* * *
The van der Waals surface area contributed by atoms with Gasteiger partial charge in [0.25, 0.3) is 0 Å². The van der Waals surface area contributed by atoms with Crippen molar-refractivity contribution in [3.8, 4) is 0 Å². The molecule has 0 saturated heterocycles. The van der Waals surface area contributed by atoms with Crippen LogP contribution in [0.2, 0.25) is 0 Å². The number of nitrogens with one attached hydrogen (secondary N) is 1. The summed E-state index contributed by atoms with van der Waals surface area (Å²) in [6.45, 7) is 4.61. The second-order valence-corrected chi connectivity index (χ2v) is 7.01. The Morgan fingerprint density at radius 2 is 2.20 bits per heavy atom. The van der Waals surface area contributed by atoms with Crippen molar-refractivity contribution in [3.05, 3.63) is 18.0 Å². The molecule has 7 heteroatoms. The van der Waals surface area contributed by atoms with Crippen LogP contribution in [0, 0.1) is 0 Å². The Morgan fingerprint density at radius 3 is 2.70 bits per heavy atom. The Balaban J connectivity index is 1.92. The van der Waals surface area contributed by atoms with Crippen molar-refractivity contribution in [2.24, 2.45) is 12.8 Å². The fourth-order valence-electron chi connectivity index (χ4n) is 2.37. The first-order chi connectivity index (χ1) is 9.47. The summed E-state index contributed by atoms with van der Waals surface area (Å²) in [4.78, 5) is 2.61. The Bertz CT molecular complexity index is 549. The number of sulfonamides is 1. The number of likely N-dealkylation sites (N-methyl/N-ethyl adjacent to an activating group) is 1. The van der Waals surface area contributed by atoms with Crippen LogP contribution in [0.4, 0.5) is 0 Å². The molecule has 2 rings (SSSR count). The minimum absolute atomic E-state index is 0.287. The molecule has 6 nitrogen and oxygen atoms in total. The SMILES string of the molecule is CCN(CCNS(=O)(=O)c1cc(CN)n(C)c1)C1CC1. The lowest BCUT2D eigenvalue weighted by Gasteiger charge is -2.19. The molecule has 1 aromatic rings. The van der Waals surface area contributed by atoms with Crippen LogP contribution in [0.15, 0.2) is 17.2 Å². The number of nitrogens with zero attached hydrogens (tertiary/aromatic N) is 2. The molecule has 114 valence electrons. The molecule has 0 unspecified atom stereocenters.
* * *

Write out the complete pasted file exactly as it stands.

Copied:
The van der Waals surface area contributed by atoms with Gasteiger partial charge in [0.25, 0.3) is 0 Å². The van der Waals surface area contributed by atoms with Crippen molar-refractivity contribution in [3.8, 4) is 0 Å². The molecule has 0 saturated heterocycles. The van der Waals surface area contributed by atoms with Crippen LogP contribution in [0.2, 0.25) is 0 Å². The number of nitrogens with one attached hydrogen (secondary N) is 1. The summed E-state index contributed by atoms with van der Waals surface area (Å²) in [6.45, 7) is 4.61. The second-order valence-corrected chi connectivity index (χ2v) is 7.01. The Morgan fingerprint density at radius 2 is 2.20 bits per heavy atom. The van der Waals surface area contributed by atoms with Crippen molar-refractivity contribution in [3.05, 3.63) is 18.0 Å². The molecule has 7 heteroatoms. The van der Waals surface area contributed by atoms with Crippen LogP contribution in [0, 0.1) is 0 Å². The Morgan fingerprint density at radius 3 is 2.70 bits per heavy atom. The Balaban J connectivity index is 1.92. The van der Waals surface area contributed by atoms with Crippen molar-refractivity contribution in [2.24, 2.45) is 12.8 Å². The fourth-order valence-electron chi connectivity index (χ4n) is 2.37. The first-order chi connectivity index (χ1) is 9.47. The summed E-state index contributed by atoms with van der Waals surface area (Å²) in [4.78, 5) is 2.61. The Bertz CT molecular complexity index is 549. The number of sulfonamides is 1. The number of likely N-dealkylation sites (N-methyl/N-ethyl adjacent to an activating group) is 1. The van der Waals surface area contributed by atoms with Crippen LogP contribution in [0.4, 0.5) is 0 Å². The molecule has 2 rings (SSSR count). The minimum absolute atomic E-state index is 0.287. The molecule has 6 nitrogen and oxygen atoms in total. The SMILES string of the molecule is CCN(CCNS(=O)(=O)c1cc(CN)n(C)c1)C1CC1. The lowest BCUT2D eigenvalue weighted by Gasteiger charge is -2.19. The molecule has 1 aromatic rings. The van der Waals surface area contributed by atoms with Crippen LogP contribution in [0.15, 0.2) is 17.2 Å². The number of nitrogens with zero attached hydrogens (tertiary/aromatic N) is 2. The molecule has 114 valence electrons. The molecule has 0 unspecified atom stereocenters.